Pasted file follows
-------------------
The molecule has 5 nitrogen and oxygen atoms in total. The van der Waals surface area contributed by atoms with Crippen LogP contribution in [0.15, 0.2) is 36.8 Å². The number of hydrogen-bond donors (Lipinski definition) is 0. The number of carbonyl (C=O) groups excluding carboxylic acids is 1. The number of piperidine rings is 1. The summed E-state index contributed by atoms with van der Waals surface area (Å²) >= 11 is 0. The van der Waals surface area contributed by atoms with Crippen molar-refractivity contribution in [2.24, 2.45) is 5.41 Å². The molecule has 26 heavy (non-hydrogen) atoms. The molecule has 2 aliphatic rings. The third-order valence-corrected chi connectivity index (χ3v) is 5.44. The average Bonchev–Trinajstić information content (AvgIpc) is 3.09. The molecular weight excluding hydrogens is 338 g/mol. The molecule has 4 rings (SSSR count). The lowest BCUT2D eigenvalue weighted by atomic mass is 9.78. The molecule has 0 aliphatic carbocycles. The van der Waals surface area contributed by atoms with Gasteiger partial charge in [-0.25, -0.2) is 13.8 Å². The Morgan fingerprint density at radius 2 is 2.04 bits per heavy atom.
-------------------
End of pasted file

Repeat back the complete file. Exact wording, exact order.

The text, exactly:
The molecule has 5 nitrogen and oxygen atoms in total. The van der Waals surface area contributed by atoms with Crippen LogP contribution in [0.15, 0.2) is 36.8 Å². The number of hydrogen-bond donors (Lipinski definition) is 0. The number of carbonyl (C=O) groups excluding carboxylic acids is 1. The number of piperidine rings is 1. The summed E-state index contributed by atoms with van der Waals surface area (Å²) >= 11 is 0. The van der Waals surface area contributed by atoms with Crippen molar-refractivity contribution in [2.24, 2.45) is 5.41 Å². The molecule has 26 heavy (non-hydrogen) atoms. The molecule has 2 aliphatic rings. The third-order valence-corrected chi connectivity index (χ3v) is 5.44. The average Bonchev–Trinajstić information content (AvgIpc) is 3.09. The molecular weight excluding hydrogens is 338 g/mol. The molecule has 4 rings (SSSR count). The lowest BCUT2D eigenvalue weighted by atomic mass is 9.78. The molecule has 0 aliphatic carbocycles. The van der Waals surface area contributed by atoms with Gasteiger partial charge in [-0.25, -0.2) is 13.8 Å². The Morgan fingerprint density at radius 2 is 2.04 bits per heavy atom.